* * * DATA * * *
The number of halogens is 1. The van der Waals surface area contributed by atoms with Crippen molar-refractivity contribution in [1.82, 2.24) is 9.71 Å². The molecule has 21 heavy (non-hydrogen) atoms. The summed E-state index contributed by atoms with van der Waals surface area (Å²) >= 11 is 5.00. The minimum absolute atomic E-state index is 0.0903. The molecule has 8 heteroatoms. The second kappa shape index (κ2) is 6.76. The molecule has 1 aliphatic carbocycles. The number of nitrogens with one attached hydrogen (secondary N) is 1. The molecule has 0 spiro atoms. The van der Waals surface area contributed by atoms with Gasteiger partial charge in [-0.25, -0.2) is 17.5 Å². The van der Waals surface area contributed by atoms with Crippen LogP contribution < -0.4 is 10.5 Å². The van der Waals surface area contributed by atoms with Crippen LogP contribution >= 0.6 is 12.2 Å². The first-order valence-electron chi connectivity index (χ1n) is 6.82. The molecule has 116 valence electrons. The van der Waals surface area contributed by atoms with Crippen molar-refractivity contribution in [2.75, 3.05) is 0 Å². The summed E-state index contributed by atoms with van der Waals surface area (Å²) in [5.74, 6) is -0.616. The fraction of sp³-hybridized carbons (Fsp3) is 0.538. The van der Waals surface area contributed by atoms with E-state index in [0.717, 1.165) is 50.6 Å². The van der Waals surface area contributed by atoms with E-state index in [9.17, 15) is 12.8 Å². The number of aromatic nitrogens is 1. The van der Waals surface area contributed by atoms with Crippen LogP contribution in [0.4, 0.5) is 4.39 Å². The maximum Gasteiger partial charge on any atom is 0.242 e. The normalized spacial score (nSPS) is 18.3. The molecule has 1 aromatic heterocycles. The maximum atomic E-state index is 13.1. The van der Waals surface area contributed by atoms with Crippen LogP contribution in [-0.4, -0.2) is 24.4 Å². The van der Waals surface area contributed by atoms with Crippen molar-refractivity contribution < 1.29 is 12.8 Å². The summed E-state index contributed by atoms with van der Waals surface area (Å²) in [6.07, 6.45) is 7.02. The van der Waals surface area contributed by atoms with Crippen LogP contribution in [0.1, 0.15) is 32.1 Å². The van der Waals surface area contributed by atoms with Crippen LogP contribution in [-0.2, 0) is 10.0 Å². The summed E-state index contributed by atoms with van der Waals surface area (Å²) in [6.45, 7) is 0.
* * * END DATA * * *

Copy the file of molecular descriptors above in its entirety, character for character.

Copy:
The number of halogens is 1. The van der Waals surface area contributed by atoms with Crippen molar-refractivity contribution in [1.82, 2.24) is 9.71 Å². The molecule has 21 heavy (non-hydrogen) atoms. The summed E-state index contributed by atoms with van der Waals surface area (Å²) >= 11 is 5.00. The minimum absolute atomic E-state index is 0.0903. The molecule has 8 heteroatoms. The second kappa shape index (κ2) is 6.76. The molecule has 1 aliphatic carbocycles. The number of nitrogens with one attached hydrogen (secondary N) is 1. The molecule has 0 spiro atoms. The van der Waals surface area contributed by atoms with Gasteiger partial charge in [-0.25, -0.2) is 17.5 Å². The van der Waals surface area contributed by atoms with Crippen LogP contribution < -0.4 is 10.5 Å². The van der Waals surface area contributed by atoms with Crippen LogP contribution >= 0.6 is 12.2 Å². The first-order valence-electron chi connectivity index (χ1n) is 6.82. The molecule has 116 valence electrons. The van der Waals surface area contributed by atoms with Crippen molar-refractivity contribution in [2.75, 3.05) is 0 Å². The summed E-state index contributed by atoms with van der Waals surface area (Å²) in [5.74, 6) is -0.616. The fraction of sp³-hybridized carbons (Fsp3) is 0.538. The van der Waals surface area contributed by atoms with E-state index in [0.717, 1.165) is 50.6 Å². The van der Waals surface area contributed by atoms with E-state index in [9.17, 15) is 12.8 Å². The number of aromatic nitrogens is 1. The van der Waals surface area contributed by atoms with Crippen LogP contribution in [0.4, 0.5) is 4.39 Å². The maximum Gasteiger partial charge on any atom is 0.242 e. The normalized spacial score (nSPS) is 18.3. The molecule has 1 aromatic heterocycles. The maximum atomic E-state index is 13.1. The van der Waals surface area contributed by atoms with Crippen LogP contribution in [-0.4, -0.2) is 24.4 Å². The van der Waals surface area contributed by atoms with Crippen molar-refractivity contribution < 1.29 is 12.8 Å². The summed E-state index contributed by atoms with van der Waals surface area (Å²) in [6.07, 6.45) is 7.02. The van der Waals surface area contributed by atoms with Crippen LogP contribution in [0.1, 0.15) is 32.1 Å². The van der Waals surface area contributed by atoms with Crippen LogP contribution in [-0.2, 0) is 10.0 Å². The summed E-state index contributed by atoms with van der Waals surface area (Å²) in [6.45, 7) is 0.